Vegetative elements can facilitate passive cooling to the environment within as well as outside the vegetation canopy itself by partitioning the absorbed radiation into sensible heat flux and latent heat flux. The objective of this paper is to investigate how to promote more efficient passive cooling by increasing the latent heat flux and reducing the heat dissipation within the vegetation canopy. A Reynoldsaveraged Navier-Stokes equation with the Boussinesq approximation and a modified k-ε turbulence model is used to model the airflow. The coupling equations of energy balance, and the heat and vapor transfer are solved to simulate the temperature and moisture fields. 12 sets of simulation are performed that consist of different leaf area densities LADs (0.2 m2 m-3, 0.4 m2 m-3 and 0.55 m2 m-3) and different canopy lengths (50 m, 150 m, 250 m and infinity). It is found that a vegetation canopy of larger LAD offers a more comfortable thermal condition at the pedestrian level. Moreover, the canopy of length 150 m shows a lower air temperature both within and downstream of the vegetation canopy. A series of sensitivity tests are undertaken to examine the role of the meteorological conditions in the overall simulation results. Copyright © 2010 ARIA Technologies.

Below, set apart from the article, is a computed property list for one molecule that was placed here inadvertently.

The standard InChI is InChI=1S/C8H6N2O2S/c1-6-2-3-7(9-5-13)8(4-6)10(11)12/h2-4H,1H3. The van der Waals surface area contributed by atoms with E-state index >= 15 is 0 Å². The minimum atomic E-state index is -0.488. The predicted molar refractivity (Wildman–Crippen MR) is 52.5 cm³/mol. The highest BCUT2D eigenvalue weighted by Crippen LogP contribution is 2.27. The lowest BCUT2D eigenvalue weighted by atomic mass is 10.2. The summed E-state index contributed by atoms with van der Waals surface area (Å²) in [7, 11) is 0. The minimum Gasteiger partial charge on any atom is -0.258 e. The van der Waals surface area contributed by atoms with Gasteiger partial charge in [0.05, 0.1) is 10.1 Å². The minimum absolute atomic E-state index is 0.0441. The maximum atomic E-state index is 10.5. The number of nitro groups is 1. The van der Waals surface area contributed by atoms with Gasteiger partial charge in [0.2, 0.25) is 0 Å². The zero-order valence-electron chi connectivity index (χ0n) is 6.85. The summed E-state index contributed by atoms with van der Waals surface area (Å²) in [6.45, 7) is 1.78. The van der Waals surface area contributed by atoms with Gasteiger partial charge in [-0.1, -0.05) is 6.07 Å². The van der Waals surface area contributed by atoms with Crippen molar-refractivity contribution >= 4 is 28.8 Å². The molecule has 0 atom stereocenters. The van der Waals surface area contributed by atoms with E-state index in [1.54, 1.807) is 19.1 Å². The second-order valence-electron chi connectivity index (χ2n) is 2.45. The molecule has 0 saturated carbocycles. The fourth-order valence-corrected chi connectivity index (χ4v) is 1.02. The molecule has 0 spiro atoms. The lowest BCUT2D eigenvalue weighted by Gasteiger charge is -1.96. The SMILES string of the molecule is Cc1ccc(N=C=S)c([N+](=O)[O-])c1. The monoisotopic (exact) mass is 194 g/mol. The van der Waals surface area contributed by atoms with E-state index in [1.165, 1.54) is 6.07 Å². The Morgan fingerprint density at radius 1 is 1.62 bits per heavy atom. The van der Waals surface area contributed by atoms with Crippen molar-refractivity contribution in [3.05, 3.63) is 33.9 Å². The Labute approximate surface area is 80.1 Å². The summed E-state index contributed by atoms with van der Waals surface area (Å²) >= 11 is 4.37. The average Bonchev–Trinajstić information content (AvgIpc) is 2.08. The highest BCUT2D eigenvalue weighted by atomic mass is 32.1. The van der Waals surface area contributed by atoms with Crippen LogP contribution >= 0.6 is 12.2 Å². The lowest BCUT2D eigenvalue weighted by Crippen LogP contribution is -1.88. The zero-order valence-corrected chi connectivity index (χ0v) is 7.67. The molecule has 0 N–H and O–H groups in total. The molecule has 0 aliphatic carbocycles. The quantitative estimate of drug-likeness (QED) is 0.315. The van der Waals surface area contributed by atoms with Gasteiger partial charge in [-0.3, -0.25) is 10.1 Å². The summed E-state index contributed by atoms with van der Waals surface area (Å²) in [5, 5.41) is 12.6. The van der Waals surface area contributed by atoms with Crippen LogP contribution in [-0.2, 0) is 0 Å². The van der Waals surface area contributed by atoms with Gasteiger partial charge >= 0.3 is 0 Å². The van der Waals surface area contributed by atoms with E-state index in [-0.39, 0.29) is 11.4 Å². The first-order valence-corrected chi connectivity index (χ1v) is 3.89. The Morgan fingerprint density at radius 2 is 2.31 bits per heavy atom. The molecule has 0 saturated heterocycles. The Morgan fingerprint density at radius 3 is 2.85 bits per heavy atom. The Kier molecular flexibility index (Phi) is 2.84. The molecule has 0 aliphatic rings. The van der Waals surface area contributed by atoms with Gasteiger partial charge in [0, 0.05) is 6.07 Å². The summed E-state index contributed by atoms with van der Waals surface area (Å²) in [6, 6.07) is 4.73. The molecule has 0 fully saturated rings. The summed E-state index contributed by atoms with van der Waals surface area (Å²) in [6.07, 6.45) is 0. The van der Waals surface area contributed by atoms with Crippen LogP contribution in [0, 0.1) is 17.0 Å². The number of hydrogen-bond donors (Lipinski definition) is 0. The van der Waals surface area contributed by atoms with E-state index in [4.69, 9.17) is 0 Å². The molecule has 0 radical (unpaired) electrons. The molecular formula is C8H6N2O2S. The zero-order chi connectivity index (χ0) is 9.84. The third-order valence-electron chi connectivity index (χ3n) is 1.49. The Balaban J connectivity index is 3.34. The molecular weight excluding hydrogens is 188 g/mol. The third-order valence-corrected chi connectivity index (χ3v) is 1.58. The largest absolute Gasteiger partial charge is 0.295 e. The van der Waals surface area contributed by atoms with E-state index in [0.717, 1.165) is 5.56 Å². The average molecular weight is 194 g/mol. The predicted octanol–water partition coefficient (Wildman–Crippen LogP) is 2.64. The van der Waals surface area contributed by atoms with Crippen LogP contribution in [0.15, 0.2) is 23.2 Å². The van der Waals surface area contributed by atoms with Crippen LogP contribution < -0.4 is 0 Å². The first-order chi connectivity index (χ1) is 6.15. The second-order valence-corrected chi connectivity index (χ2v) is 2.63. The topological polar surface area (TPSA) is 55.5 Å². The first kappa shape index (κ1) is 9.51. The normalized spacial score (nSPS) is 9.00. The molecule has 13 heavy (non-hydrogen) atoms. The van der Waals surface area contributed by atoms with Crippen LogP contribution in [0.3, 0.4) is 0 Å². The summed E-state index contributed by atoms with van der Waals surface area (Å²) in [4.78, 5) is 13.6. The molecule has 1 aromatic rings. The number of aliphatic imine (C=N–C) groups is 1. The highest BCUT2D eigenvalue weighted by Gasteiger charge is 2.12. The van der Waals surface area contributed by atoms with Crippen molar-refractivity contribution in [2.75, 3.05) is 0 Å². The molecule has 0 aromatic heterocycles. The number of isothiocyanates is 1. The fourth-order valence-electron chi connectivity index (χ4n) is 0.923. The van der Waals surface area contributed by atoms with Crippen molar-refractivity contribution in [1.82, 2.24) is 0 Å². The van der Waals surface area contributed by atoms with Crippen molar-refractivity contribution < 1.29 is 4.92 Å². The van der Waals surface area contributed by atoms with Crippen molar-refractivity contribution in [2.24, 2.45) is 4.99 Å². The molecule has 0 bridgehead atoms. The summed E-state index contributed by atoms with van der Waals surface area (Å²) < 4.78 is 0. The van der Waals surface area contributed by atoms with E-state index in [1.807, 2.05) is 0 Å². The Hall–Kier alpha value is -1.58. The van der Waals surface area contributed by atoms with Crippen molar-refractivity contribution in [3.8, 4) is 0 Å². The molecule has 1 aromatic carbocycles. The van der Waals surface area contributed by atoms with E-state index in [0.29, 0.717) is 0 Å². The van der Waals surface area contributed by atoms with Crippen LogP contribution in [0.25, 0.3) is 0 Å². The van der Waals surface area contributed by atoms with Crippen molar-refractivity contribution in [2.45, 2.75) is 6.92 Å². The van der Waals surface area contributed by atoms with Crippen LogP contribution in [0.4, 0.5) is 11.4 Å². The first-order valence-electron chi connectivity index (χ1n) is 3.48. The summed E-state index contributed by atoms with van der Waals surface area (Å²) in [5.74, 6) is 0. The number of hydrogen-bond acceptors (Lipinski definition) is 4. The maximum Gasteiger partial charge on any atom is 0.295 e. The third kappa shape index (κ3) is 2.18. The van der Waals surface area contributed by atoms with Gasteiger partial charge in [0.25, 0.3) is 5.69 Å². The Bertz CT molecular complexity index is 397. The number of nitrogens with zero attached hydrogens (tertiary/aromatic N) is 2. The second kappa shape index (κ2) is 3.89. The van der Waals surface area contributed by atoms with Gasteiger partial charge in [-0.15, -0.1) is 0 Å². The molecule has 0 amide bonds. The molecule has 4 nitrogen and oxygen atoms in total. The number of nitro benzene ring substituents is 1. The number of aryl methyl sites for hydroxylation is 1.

|Title of host publication||HARMO 2010 - Proceedings of the 13th International Conference on Harmonisation within Atmospheric Dispersion Modelling for Regulatory Purposes|
|Place of Publication||Australia|
|Publication status||Published - 2010|
CitationPoon, C. H. C., Liu, C.-H., & Jim, C. Y. (2010). Modeling the environmental impacts of vegetation canopies with different lengths and leaf area densities in urban scale. In HARMO 2010 - Proceedings of the 13th International Conference on Harmonisation within Atmospheric Dispersion Modelling for Regulatory Purposes (pp. 256-260). Australia: ARIA Technologies.
- Heat and moisture transport
- Leaf energy balance
- Passive cooling
- Plant microclimate